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Miller M.,National University of Rwanda | Miller M.,University of Colorado at Denver | Phillips B.,University of York
Medical Teacher | Year: 2013

Background: A social-network site is a dedicated website or application which enables users to communicate with each other and share information, comments, messages, videos and images. Aims: This review aimed to ascertain if "social-networking sites have been used successfully in medical education to deliver educational material", and whether "healthcare professionals, and students, are engaging with social-networking sites for educational purposes". Method: A systematic-review was undertaken using the PRISMA (Preferred Reporting Items for Systematic Reviews and Meta-Analyses) guidelines. Eight databases were searched with pre-defined search terms, limits and inclusion criteria. Data was extracted into a piloted data-table prior to the narrative-synthesis of the Quality, Utility, Extent, Strength, Target and Setting of the evidence. Results: 1047 articles were identified. Nine articles were reviewed with the majority assessing learner satisfaction. Higher outcome measures were rarely investigated. Educators used Facebook, Twitter, and a custom-made website, MedicineAfrica to achieve their objectives. Conclusions: Social-networking sites have been employed without problems of professionalism, and received positive feedback from learners. However, there is no solid evidence base within the literature that social-networking is equally or more effective than other media available for educational purposes. © 2013 Informa UK Ltd.


Soreide K.,University of Stavanger | Soreide K.,University of Bergen | Alderson D.,University of Birmingham | Bergenfelz A.,Skåne University Hospital | And 9 more authors.
The Lancet | Year: 2013

More than 235 million patients undergo surgery every year worldwide, but less than 1% are enrolled in surgical clinical trials-few of which are international collaborations. Several levels of action are needed to improve this situation. International research collaborations in surgery between developed and developing countries could encourage capacity building and quality improvement, and mutually enhance care for patients with surgical disorders. Low-income and middle-income countries increasingly report much the same range of surgical diseases as do high-income countries (eg, cancer, cardiovascular disease, and the surgical sequelae of metabolic syndrome); collaboration is therefore of mutual interest. Large multinational trials that cross cultures and levels of socioeconomic development might have faster results and wider applicability than do single-country trials. Surgeons educated in research methods, and aided by research networks and trial centres, are needed to foster these international collaborations. Barriers to collaboration could be overcome by adoption of global strategies for regulation, health insurance, ethical approval, and indemnity coverage for doctors.


Grant
Agency: Cordis | Branch: FP7 | Program: CP-FP-SICA | Phase: ENV.2010.1.2.1-1 | Award Amount: 4.16M | Year: 2011

The HEALTHY FUTURES project is motivated by concern for the health impacts of environmental changes. HEATHLY FUTURES aims to respond to this concern through construction of a disease risk mapping system for three water-related high-impact VBDs (malaria, Rift valley fever and schistosomiasis) in Africa, accounting for environmental/climatic trends and changes in socio-economic conditions to predict future risk. Concentrating on eastern Africa as a study area, HEALTHY FUTURES comprises a comprehensive, inter-disciplinary consortium of health, environment, socio-economic, disease modelling and climate experts in addition to governmental health departments. To achieve its aims, HEALTHY FUTURES will deploy a bottom-up, end-user/stakeholder-focused approach combining field-, laboratory- and library-based research.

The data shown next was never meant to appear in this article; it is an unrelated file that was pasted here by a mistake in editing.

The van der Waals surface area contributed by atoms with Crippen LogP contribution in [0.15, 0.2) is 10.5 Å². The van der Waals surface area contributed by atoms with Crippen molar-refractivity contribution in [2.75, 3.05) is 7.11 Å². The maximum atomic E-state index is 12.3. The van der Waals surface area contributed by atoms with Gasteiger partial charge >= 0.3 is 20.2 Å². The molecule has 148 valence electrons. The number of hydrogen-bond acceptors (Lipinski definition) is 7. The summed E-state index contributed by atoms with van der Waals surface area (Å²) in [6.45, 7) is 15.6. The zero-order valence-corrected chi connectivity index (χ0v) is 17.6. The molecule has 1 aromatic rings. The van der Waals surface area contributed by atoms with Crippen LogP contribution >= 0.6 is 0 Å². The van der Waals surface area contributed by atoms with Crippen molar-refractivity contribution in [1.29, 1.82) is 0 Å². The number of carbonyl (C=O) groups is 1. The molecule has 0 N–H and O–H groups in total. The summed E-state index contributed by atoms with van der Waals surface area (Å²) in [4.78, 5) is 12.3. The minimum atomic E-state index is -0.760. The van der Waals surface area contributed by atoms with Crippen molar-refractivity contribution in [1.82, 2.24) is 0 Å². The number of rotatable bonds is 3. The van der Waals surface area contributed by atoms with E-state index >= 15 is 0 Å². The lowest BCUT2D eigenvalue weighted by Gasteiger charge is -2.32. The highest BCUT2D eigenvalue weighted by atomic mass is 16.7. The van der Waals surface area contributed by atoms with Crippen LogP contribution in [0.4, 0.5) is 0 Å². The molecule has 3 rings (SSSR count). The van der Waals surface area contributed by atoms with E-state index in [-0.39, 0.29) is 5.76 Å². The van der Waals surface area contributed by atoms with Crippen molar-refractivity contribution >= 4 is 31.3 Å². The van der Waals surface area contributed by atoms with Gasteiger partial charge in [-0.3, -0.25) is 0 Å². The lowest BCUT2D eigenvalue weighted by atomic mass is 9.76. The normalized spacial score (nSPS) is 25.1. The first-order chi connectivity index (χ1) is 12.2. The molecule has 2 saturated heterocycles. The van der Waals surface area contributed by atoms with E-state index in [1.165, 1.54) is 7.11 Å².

Grant
Agency: Cordis | Branch: FP7 | Program: CP-FP-SICA | Phase: SSH.2011.4.1-2 | Award Amount: 3.50M | Year: 2012

The overall objective of the African Rural-City Connections (RurbanAfrica) project is to explore the connections between rural transformations, mobility, and urbanization processes and analyze how these contribute to an understanding of the scale, nature and location of poverty in sub-Saharan Africa. The RurbanAfrica project will advance the research agenda on rural-city connections in sub-Saharan Africa by addressing a range of crucial components: agricultural transformations, rural livelihoods, city dynamics, and access to services in cities. In this respect the project will challenge a number of generally accepted truths about rural and city development, and the importance and implication of migration in shaping these. It will thereby question the overall negative interpretations of the economic role of rural-urban mobility and migration in sub-Saharan Africa and generate new insights into the relationship between rural-city connections and poverty dynamics. The project will include nine partners; four European, one international, and four sub-Saharan African. RurbanAfrica focuses on four country cases: Rwanda, Tanzania, Cameroon and Ghana and examine in-depth two rural-city connections in each of the case countries. Research is organized into six work packages: Agricultural transformation, rural livelihoods, city dynamics, access to services, knowledge platform and policy dialogue, and synthesis, dissemination and management. Central to the approach is the on-going integration of policy research, policy dialogue, knowledge sharing and empirical research. Through ongoing collaboration between senior and junior researchers from European and sub-Saharan African partners, and co-supervising of PhD students, the project will contribute to capacity building and potentially impact curriculum development. The research and dissemination process will be supported by a scientific advisory board, with members from European and sub-Saharan African research institutions.